The enforced lockdown during the pandemic has forced many professionals to work from home. It sounds wonderful for many people, but working from home created a struggle to maintain a work-life balance for some. Many people in creative roles crave the stimulation that comes from brainstorming with team members and even the daily commute. Others need personal interaction to prevent getting stress and anxiety.
Having a garden at home could be better for your mental well-being as well as your productivity. Though it may not directly help you at your job, seeing greens and nature in the middle of a workday at home can be beneficial to you in many ways, such as:
Gives you an opportunity to have a physical activity
When working from home, it’s easy to set aside physical activity unless you make an effort and discipline yourself. Gardening and yard work is a great form of moderate aerobic exercise, which we all need every day for at least 30 minutes. While tending the garden doesn’t need the vigorous activity required of activities like running or jogging, it will still be beneficial for your body.
Pulling some weeds, reaching for different tools and plants, walking to and fro your garden and garage, and bending and twisting as you tend and the plant will work muscles in your body. Gardening is an activity that will work new muscles in your body, which can help with your strength, stamina, fine motor skills, and flexibility.
Good for mental health and overall mood
As much as possible, the ideal home office area has large windows that can give you a view into your garden. We all get distracted from time to time, and it’s better to look out of a window to enjoy the natural views than to reach for our phones to check on social media.
Looking at a garden and the activity of gardening itself is an excellent stress reliever. Gardening can fight stress even better than other hobbies, according to one study. It’s a mood-boosting project that can help you combat loneliness and stress. Exposure to fresh air and sunlight, contact with plants, and repetitive tasks can help release serotonin in the brain.
When you’re at home, you can get distracted by household chores that you need to do. Building a garden office can let you have the distinction between work and life and let you focus on doing your job before handling housework. It gives mindfulness and tranquility that can help a lot with our day-to-day well-being.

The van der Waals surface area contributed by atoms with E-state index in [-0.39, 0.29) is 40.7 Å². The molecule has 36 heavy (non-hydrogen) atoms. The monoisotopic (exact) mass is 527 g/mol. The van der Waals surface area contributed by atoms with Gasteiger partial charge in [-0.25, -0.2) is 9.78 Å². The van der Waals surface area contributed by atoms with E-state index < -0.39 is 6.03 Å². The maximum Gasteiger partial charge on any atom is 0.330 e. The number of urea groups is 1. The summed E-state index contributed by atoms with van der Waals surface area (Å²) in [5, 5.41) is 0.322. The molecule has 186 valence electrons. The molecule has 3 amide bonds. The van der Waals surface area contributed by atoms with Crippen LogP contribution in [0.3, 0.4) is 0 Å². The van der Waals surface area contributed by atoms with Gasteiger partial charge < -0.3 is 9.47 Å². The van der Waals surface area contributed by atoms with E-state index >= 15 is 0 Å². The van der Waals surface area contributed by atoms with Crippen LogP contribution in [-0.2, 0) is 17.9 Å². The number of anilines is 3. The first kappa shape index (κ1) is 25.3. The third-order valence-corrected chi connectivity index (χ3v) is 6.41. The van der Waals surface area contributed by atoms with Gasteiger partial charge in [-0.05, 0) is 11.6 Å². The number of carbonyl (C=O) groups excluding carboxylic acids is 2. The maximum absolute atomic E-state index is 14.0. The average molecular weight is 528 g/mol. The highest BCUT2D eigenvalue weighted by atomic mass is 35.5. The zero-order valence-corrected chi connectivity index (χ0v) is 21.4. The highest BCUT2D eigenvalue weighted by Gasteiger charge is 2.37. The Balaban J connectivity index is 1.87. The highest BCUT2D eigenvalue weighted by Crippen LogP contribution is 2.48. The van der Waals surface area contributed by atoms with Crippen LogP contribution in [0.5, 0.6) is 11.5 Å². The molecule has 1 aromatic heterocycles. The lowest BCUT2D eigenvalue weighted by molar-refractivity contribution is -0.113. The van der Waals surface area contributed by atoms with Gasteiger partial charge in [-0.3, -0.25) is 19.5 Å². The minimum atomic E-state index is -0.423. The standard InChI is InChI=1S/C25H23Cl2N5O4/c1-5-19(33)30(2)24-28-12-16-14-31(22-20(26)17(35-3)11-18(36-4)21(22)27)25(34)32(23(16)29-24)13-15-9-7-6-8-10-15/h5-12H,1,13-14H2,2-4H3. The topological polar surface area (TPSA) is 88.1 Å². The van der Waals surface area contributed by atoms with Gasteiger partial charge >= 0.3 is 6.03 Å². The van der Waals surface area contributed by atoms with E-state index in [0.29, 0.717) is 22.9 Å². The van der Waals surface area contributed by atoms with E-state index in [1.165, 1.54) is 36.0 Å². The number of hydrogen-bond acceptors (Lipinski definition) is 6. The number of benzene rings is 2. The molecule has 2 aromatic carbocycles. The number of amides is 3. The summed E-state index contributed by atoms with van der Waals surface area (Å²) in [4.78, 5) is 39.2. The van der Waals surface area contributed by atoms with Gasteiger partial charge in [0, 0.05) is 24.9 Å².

Increases vitamin D exposure
If you’re working from home, you’ll be spending a lot of time indoors, which can negatively affect your health and behavior. A family garden gets you outside, enjoying and experiencing nature.
And while you gain outdoor time, you also expose yourself to Vitamin D. This vitamin increases your calcium levels, which benefit your bones and immune system. Exposure to sunlight does not only benefit babies and children – but it can also help older adults achieve adequate serum vitamin D levels.
Outdoor activities like being busy with the garden are a perfect way to get your dose of sunshine while pursuing fun and fulfilling hobbies. Just don’t forget to put on sunscreen to protect your skin and wear sunglasses for your eyes. Also, don’t stay under the sun too long between 10 AM and 4 PM as it can increase the risks of sunburn. It’s best to do your gardening in the early morning while the sun’s rays are still friendly.
Gives you better sleep
All of the above activities – physical activity, being outside, reduced stress, and improved mood – can contribute to a better quality of sleep. And better sleep can translate to better performance and increased alertness which can help your job performance.
Encourages healthier eating
If you grow your own vegetables, you and your family will be more willing to taste unfamiliar veggies, which is the first step to incorporating new flavors into your diet. Adults who take time to the garden are also more likely to eat more fruits and vegetables than non-gardeners.
Lacking space for a vegetable garden? Fear not! You don’t need to have a wide backyard and tilled soil beds for growing veggies. You can install a square foot container garden on a limited space and still have the chance to have a bountiful harvest.
Decreases risk of dementia
A scientific study found out that gardening can lower the risk of dementia by 36 percent. This study involved more than 2,800 people over the age of 60 for 16 years and concluded that physical activity, especially gardening, can reduce the incidence of developing dementia in a senior’s future years.
Creates an opportunity to have family time
If you struggle with work and life balance when working at home, gardening can create an excellent opportunity for you and your kids to have quality family time. Children can do a lot of the work for your garden, either independently or alongside an adult. It will also be a big learning opportunity for them and to give them a reason to part ways with their gadgets for quite some time.
Depending on their ages, kids can help improve your garden by:
- Watering plants using a sprinkler or hose
- Raking leaves
- Collecting sticks and other debris
- Digging holes for plants and seeds
- Harvesting fruits and vegetables
- Bringing biodegradable waste to the compost pile
- Sprinkling plant food
- Spreading bark or mulch
- Rearranging small stones for landscaping
- Mowing the lawn
Whatever you choose to do, make sure you’re teaching them along the way to make it an educational activity as well.
Adds value to your home
Depending on your location and the nature of your garden office, you can add significant resale value to your property by having a well-tended garden. A garden is a less expensive way to add an extension to your house, and it’s also a far less invasive job to undertake.